This morning, as a part of the Personal Due Diligence Project, I published a piece entitled “Why you go to school”. In it, I laid out the argument for attending schooling on a cash basis, fundamentally to allow you to first, take the elements of learning that will hold you up for a lifetime and, second, be able to afford the School of Life just as much as the School of Diplomas.
There’s a reason for taking this position, and it has little to do with some of the societal problems we’re currently facing (although, frankly, all of those are real, too: jobs are evaporating, never to return as we knew them, energy supplies continue to constrict, debt repayment cannot yet must occur, and a host of other transition points). Rather, it has to do with something a little more critical that we’re facing: one of those moments where all our assumptions about how the world is get overturned.
The last time this happened in Western civilisation was the Renaissance, that period when the Christendom of the Mediaeval, with its Free Cities, its landed knights and peasants, and the Church as the pathway began to convert into the nation-state as we’ve known it. The time before that, was when Western civilisation emerged out of the Dark Ages — and the time before that the fall of the Western Roman Empire of Latin Orthodoxy into the beginnings of Europe.
(Different civilisations have their own recurring cycles, but, being a settler Canadian whose family is from Europe, it’s the West whose cycles are part of my lived experience.)
These moments in time are moments of collision and reformation. Old institutions falter, crumbling under their barnacles of systemic rigidity, while ideas from other civilisations and other times are injected in, until we come to see the world differently.
Perspective — that way of “seeing the world” that lets you see the railway tracks come to a point ahead of you, even though they are (and are always) parallel lines — was born in the last Renaissance. Before that, we literally did not see that way.
At a time like this, the broadest possible background is often the most helpful, whereas the knowledge of a specialist often gets in the way. The problem of linking different things into a new and emergent whole is very different from the one of analysing and teasing out the edges of new knowledge from more stable times.
I promise you, no self-respecting university would allow you to do a doctorate in anything emergent. You are supposed to slightly add on to what we already know. (How else do you explain the “review of the literature” which with all dissertations add weight?)
What this means is that, as with the Renaissance past, we will make advances toward a new future not by doubling down on efficiently doing what we know how to do, nor by trying to convert it a bit at a time, but by breaking the mould.
The problem (one starving artists know well) is that jumping well ahead of your time into a new way of seeing the world doesn’t pay the bills, doesn’t get you hired, doesn’t often get recognised until after you’re buried.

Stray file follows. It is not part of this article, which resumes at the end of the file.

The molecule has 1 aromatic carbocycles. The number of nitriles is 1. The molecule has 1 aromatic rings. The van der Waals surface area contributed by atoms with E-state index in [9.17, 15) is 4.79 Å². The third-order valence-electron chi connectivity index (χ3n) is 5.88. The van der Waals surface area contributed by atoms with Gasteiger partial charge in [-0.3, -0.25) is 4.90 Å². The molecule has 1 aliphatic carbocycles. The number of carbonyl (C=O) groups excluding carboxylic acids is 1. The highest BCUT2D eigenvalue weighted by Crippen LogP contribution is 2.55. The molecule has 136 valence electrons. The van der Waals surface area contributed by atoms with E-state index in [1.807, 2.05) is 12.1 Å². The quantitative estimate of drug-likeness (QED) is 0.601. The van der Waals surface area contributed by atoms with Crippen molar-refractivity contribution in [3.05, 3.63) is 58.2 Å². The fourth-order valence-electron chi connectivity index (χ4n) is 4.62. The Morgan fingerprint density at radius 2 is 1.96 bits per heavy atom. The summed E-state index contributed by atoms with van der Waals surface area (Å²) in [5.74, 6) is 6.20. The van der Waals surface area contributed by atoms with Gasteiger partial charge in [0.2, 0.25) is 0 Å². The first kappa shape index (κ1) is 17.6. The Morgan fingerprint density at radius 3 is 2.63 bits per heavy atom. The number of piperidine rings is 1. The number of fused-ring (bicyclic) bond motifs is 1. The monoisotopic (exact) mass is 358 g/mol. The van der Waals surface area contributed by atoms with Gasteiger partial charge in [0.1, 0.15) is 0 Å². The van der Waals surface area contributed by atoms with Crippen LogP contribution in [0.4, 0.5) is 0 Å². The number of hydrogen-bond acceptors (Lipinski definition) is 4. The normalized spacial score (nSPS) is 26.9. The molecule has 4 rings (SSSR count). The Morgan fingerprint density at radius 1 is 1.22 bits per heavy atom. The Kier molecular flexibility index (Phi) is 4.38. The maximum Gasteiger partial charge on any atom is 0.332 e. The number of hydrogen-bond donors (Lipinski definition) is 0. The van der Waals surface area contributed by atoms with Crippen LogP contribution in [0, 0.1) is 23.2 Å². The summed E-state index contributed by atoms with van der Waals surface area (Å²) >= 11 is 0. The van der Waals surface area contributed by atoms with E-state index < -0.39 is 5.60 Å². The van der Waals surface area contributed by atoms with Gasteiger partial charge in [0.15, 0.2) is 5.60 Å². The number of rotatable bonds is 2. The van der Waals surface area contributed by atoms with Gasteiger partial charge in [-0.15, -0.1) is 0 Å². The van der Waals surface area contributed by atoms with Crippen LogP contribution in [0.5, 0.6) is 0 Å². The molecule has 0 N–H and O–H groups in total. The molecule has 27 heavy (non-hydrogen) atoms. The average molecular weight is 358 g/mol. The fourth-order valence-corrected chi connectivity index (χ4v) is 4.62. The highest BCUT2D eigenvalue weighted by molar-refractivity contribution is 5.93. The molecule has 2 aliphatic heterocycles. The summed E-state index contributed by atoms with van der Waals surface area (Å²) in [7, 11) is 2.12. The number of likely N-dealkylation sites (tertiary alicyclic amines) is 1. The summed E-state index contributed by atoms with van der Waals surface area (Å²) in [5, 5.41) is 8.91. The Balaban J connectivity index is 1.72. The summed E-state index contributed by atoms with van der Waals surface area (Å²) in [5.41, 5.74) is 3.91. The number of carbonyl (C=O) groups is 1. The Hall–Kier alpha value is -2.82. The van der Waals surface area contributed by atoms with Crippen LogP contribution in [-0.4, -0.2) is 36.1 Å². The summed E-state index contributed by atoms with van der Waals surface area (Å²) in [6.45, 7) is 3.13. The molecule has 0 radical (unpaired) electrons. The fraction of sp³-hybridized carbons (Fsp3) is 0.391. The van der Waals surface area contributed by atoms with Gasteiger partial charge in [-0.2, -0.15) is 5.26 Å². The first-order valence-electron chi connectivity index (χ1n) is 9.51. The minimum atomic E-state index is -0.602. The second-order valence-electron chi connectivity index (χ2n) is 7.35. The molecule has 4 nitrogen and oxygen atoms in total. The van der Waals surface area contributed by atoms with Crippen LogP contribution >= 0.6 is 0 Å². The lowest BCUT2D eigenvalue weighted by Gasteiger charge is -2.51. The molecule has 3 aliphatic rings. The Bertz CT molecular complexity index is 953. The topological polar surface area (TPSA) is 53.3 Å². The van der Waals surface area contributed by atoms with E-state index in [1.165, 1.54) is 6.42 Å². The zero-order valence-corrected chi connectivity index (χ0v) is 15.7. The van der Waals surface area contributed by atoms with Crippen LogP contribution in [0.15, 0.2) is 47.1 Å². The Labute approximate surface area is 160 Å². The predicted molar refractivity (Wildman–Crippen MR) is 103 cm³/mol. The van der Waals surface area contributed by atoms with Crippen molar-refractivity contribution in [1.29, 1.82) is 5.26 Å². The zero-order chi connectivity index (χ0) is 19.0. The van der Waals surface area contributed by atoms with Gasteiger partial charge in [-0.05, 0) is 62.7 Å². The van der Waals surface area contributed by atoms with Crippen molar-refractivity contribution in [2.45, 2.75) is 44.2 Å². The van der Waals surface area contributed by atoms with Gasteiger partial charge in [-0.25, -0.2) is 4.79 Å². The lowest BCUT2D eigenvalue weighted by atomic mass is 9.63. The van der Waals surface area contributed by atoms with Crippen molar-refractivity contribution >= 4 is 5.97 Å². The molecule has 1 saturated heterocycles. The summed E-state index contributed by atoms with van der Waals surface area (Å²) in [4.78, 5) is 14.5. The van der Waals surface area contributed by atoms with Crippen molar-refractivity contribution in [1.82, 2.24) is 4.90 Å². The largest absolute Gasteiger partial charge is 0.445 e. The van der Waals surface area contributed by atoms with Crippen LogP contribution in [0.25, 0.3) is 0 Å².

The last Renaissance took two centuries to make its way from its start to its capstone. It encompassed, as the art world moved slowly from the Italian boot to the shores of the North Sea, the fracturing of the Church, multiple wars (including a thirty year long one that laid waste to one in three Europeans), a sudden explosion outwards across the oceans (nothing like military needs to stimulate ship-building and exploration), a shift in the economic model, new ways of building towns, houses, the arrival of glassed windows and a host of other innovations.
How we weighted and prioritised the influences of the elements of the arts, manufactures, culture, religion, the sciences and the making of war changed dramatically over that two century long journey. We were not who we were at the start of it.
W. R. Clement pointed all this out in Quantum Jump back in the 1990s. He expressed it as a need to see in a new dimension. John Ralston Saul did likewise in Voltaire’s Bastards. Neither can tell us much about what this brave new world looks like, only that it is coming. Before them, we had Heidegger (“Die Frage nach der Technik” [The Question Concerning Technology]), and before him, Spengler saying the West as we knew it was dying. So, at this moment, we are somewhere in another long journey, neither at its beginning, nor, it appears, near its end.
Now there are those who think that progress is essential, perhaps inevitable, so therefore when we come out the other side it will be more so — more technology, more power, more of whatever. But the previous Renaissances have shown that this is not so.
The last Renaissance, for instance, as Lawrence R. Brown noted (The Might of the West), saw us scrap what we knew about the mathematics of motion and dynamics — a fourteenth century invention — and to this day teach it was invented by Leibniz or Newton. We gave up, for three centuries, our medical knowledge, and went back to bleeding people rather than treating them. The major political player of the fourteenth century, the Church, was never again one — and never again a political figure of import. The idea of local production for consumption, was replaced by global dreams with first mercantilism, then great industry, and now financialisation. Shall I go on with what was lost?
Believe me, we’re far more likely to come out of this one closer to James Howard Kunstler’s World Made by Hand than we are the technological singularity. One thing’s for sure, the type of education talked about in “Why you go to school” will serve better either way, than gambling on just one road forward.